By Adia Wynter
St John’s City has been recognised by the Caribbean Tsunami Information Centre (CTIC) and UNESCO as being “tsunami ready”.
A ceremony was held at the National Office of Disaster Services (NODS) yesterday to mark the designation of the nation’s capital as being equipped to cope with tsunamis – a series of enormous ocean waves usually caused by earthquakes or volcanic eruptions – and save lives.
The process has been brought to completion over the course of several months following the development of tsunami inundation maps, evacuation signs and a tsunami evacuation exercise among other things, according to Midcie Francis, NODS’ public relations officer.
“This basically means that these areas are better prepared to save lives from tsunamis through planning and education and awareness,” Francis explained.
Philmore Mullin, director of NODS, explained that Antigua and Barbuda has experienced approximately 22 tsunamis over the course of 500 years. Studies indicate that climate change-induced sea level rises worsen the impact of tsunamis.
Disaster teams have been hard at work ensuring that the nation is prepared for tsunamis through drills and projects since 2013.
“We now can boast that St John’s City – all of it – is tsunami ready… We have conducted the developing of evacuation routes, safe areas, and signs are in place,” Mullin detailed.
He went further to explain that there is an additional sign yet to be put in place.
He said, “We have one more sign to put up, and it’s a huge sign that will guide most of St John’s – Point and Villa – as to what that community looks like and where those safe areas are.”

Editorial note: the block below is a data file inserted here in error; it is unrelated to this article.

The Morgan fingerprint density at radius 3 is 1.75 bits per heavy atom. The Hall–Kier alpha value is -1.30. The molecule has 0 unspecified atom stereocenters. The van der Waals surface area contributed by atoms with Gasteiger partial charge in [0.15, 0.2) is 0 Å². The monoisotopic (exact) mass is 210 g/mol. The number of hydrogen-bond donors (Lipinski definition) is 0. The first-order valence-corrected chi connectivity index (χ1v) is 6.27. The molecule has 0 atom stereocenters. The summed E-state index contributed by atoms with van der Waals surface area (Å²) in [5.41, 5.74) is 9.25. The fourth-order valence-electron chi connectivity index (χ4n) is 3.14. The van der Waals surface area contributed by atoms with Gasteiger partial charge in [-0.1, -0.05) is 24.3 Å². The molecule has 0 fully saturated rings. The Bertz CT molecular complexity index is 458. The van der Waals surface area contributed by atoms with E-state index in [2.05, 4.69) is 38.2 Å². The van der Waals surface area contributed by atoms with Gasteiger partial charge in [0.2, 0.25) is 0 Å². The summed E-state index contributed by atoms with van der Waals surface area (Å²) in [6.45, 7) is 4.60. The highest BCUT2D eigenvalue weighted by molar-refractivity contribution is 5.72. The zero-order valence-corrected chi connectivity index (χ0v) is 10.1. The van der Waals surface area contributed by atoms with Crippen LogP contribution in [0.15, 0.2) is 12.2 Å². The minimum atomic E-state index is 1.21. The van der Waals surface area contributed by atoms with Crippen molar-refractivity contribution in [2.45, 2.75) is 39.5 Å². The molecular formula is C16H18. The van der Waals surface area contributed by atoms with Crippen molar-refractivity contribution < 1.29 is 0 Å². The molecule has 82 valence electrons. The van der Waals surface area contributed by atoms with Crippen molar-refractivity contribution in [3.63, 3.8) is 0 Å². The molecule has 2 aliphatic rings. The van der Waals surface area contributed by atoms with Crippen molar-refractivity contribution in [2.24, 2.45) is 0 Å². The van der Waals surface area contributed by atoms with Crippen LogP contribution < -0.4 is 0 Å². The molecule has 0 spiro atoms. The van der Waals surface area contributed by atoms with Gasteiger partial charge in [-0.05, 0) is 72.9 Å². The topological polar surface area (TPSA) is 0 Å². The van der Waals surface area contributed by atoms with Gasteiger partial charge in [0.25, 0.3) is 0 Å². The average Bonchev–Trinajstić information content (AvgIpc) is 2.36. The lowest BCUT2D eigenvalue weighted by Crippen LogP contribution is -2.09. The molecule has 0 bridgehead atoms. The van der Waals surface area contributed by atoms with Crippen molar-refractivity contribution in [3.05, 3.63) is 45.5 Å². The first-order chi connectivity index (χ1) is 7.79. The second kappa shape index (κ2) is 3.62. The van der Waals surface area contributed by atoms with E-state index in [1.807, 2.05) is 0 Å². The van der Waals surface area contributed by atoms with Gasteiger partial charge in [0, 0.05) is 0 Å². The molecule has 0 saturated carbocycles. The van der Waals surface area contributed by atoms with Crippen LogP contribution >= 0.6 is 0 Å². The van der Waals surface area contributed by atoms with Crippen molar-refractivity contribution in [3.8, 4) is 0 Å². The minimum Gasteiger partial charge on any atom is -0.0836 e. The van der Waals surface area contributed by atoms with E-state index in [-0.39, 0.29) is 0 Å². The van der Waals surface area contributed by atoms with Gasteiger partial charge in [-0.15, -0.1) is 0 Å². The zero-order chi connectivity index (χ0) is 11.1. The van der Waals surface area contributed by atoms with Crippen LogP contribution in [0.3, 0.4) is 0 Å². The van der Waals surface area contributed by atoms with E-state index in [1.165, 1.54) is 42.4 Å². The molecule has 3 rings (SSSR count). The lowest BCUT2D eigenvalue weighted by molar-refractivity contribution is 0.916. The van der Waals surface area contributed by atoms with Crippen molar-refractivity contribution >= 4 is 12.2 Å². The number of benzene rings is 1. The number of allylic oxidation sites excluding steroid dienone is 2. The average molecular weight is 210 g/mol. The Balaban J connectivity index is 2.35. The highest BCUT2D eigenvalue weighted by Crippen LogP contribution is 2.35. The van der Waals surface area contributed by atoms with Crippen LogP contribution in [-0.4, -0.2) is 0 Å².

Similar tsunami readiness projects have been completed in all schools and daycares as well as the Bethesda, Greenbay, Gray’s Farm, Point and Villa communities with Barbuda next on the list.
“The aim there is, over the next two to two and a half years, we would have completed all of the coastal communities in terms of the tsunami drills and making them tsunami, locally ready,” Mullin noted.
He later mentioned that this time around has been the most successful tsunami training to date, garnering over 5,000 participants from government offices as well as the private sector.
Blue Economy Minister Dean Jonas expressed satisfaction at the completion of this project, and his gratitude to all who played a role.
“I am very pleased with the efforts that we have made thus far… I wish to thank those two major entities for their input into the further development of our nation’s disaster management plan. The National Office of Disaster Services is to be commended for leading the charge,” Jonas added.
Five facts about tsunamis
- A tsunami’s ocean waves can reach heights topping 100ft
- About 80% of tsunamis happen within the Pacific Ocean’s ‘Ring of Fire’
- The first wave of a tsunami is usually not the strongest; successive waves get bigger and stronger
- Tsunamis can travel at speeds of about 500 miles an hour, almost as fast as a jet plane
- The Indian Ocean tsunami on Boxing Day 2004 is the deadliest in recorded history, taking 230,000 lives in a matter of hours. It hit 14 countries from Thailand to Africa.